Following Uber, Lyft Takes Step Against Forced Arbitration—But More Must Be Done

Following Uber, Lyft Takes Step Against Forced Arbitration—But More Must Be Done

Statement of Remington A. Gregg, Counsel for Civil Justice and Consumer Rights, Public Citizen’s Congress Watch Division

May 15, 2018

Note: After Uber’s announcement today that it would eliminate forced arbitration agreements that keep employees, drivers and passengers victimized by sexual assault and harassment from pursuing their rights in court, Uber’s ridesharing competitor, Lyft, announced a similar policy, although the parameters of that policy are unclear.

Public Citizen and other consumer organizations on behalf of millions of Main Street Americans recently asked Lyft to eliminate the use of forced arbitration clauses from employment contracts for all claims.

The abuses of forced arbitration reach far beyond the harassment context. The fact that Uber and now Lyft have decided to end the insidious practice of forcing survivors of harassment into arbitration proceedings does not let them off the hook from doing more.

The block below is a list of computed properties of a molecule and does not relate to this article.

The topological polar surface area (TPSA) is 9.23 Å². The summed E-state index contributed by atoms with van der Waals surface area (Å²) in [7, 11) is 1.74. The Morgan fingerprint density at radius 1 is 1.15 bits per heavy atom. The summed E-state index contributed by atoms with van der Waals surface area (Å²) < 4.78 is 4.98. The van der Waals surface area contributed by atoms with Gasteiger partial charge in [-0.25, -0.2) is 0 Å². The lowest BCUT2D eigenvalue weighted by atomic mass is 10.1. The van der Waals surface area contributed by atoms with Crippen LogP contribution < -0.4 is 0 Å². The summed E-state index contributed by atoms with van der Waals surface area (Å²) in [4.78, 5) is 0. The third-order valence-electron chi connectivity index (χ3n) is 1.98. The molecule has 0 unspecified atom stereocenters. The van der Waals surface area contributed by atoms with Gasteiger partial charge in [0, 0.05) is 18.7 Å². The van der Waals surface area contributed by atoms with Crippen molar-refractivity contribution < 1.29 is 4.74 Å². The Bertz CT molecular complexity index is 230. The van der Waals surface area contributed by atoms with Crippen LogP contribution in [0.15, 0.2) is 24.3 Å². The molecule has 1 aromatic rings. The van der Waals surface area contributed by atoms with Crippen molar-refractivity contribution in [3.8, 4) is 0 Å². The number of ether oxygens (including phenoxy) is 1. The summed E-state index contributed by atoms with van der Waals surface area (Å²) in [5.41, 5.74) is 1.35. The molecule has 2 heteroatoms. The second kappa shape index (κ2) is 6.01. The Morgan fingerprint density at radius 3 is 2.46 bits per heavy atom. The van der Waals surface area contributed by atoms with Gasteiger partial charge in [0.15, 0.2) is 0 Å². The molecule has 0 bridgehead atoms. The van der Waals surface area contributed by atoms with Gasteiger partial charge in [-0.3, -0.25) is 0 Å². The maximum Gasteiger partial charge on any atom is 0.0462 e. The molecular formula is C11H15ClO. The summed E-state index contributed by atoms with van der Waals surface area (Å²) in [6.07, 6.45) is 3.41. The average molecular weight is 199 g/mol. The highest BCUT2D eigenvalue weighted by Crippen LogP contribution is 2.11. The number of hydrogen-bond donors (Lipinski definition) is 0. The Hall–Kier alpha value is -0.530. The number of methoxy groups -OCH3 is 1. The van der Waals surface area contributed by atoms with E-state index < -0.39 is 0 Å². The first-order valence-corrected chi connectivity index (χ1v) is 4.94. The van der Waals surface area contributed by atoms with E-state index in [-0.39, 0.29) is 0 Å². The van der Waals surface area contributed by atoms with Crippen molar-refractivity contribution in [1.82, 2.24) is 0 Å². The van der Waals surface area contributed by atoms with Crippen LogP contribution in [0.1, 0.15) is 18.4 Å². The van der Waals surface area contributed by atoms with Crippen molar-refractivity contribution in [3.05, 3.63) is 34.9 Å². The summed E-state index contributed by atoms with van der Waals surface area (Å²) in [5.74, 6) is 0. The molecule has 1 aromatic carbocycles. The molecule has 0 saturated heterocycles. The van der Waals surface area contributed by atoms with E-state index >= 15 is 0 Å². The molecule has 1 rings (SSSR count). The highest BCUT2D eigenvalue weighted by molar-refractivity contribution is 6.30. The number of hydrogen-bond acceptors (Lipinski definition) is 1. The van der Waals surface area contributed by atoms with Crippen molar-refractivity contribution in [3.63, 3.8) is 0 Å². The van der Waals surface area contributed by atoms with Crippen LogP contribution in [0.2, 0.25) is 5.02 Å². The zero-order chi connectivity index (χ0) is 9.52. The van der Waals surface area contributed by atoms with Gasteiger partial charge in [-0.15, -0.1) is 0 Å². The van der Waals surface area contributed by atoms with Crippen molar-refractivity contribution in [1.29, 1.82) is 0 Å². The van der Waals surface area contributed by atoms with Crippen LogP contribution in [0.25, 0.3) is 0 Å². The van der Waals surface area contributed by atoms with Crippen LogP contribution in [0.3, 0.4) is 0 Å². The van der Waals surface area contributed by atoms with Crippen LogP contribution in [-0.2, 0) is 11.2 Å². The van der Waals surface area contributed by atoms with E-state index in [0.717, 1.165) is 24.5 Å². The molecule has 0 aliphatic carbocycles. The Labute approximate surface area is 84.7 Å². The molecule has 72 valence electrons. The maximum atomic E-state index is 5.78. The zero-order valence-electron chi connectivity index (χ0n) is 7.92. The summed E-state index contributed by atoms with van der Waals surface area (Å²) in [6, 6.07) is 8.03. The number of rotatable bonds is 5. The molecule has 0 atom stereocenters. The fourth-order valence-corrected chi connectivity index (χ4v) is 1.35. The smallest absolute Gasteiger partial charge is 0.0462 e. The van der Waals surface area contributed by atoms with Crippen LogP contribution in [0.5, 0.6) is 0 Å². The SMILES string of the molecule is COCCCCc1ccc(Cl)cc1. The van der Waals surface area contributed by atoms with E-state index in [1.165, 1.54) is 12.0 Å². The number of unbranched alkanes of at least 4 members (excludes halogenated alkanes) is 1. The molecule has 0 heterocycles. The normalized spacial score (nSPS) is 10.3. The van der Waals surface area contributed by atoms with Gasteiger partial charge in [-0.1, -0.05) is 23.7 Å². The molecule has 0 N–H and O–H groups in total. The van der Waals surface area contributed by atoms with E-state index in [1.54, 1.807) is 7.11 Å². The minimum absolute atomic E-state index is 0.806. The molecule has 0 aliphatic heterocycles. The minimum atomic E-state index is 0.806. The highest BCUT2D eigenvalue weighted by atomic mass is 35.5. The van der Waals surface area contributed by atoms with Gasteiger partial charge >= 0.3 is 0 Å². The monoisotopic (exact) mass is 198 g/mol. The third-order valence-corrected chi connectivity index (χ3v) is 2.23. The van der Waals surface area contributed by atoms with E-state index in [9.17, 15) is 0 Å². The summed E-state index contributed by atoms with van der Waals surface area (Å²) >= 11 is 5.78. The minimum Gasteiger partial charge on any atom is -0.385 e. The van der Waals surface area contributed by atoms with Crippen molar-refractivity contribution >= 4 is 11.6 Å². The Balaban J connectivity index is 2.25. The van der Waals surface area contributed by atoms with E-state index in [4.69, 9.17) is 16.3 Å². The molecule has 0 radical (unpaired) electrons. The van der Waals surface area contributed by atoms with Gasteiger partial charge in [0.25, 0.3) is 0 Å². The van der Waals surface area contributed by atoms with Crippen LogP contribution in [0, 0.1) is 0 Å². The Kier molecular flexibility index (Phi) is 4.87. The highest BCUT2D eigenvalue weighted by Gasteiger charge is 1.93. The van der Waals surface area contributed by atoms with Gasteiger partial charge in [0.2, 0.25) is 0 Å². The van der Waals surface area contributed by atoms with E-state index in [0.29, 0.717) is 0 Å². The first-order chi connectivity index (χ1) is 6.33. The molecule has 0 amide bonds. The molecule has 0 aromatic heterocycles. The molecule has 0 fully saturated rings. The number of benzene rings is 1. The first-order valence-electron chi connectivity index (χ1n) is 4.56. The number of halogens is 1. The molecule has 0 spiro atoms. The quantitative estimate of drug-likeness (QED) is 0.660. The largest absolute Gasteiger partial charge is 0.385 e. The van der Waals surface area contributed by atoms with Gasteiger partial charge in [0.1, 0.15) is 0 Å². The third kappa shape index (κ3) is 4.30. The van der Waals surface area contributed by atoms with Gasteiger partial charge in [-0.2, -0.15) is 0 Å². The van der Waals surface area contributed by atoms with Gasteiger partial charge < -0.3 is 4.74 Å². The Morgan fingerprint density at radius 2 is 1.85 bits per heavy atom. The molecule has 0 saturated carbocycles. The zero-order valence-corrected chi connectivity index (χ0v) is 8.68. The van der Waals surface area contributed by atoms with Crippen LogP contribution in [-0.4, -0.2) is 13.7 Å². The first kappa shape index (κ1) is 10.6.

This very narrow policy is an attempt to remove the glare of public scrutiny from their business practices. The only way to truly reform an environment that sweeps systemic issues under the rug is to:

(1) Remove forced arbitration clauses from all contracts governing a company’s workforce (including independent contractors) and for all claims (such as pay discrimination); and

(2) Allow individuals to band together in a class action with similarly harmed individuals. This is often the only way to ensure that they have a fighting chance to prevail against behemoth corporate entities.

It’s past time for companies to remove these abusive provisions from employment contracts – and consumer contracts as well. But large corporations have proven that we cannot rely on voluntary action alone. They consistently have exploited U.S. Supreme Court decisions to deny rights and redress to injured employees and consumers. Congress has the power – and must act –  to end the practice of forced arbitration altogether.

There is much work to be done, and it is being led by brave individuals fighting insurmountable odds. We must continue this work apace until there is true access to justice for all.

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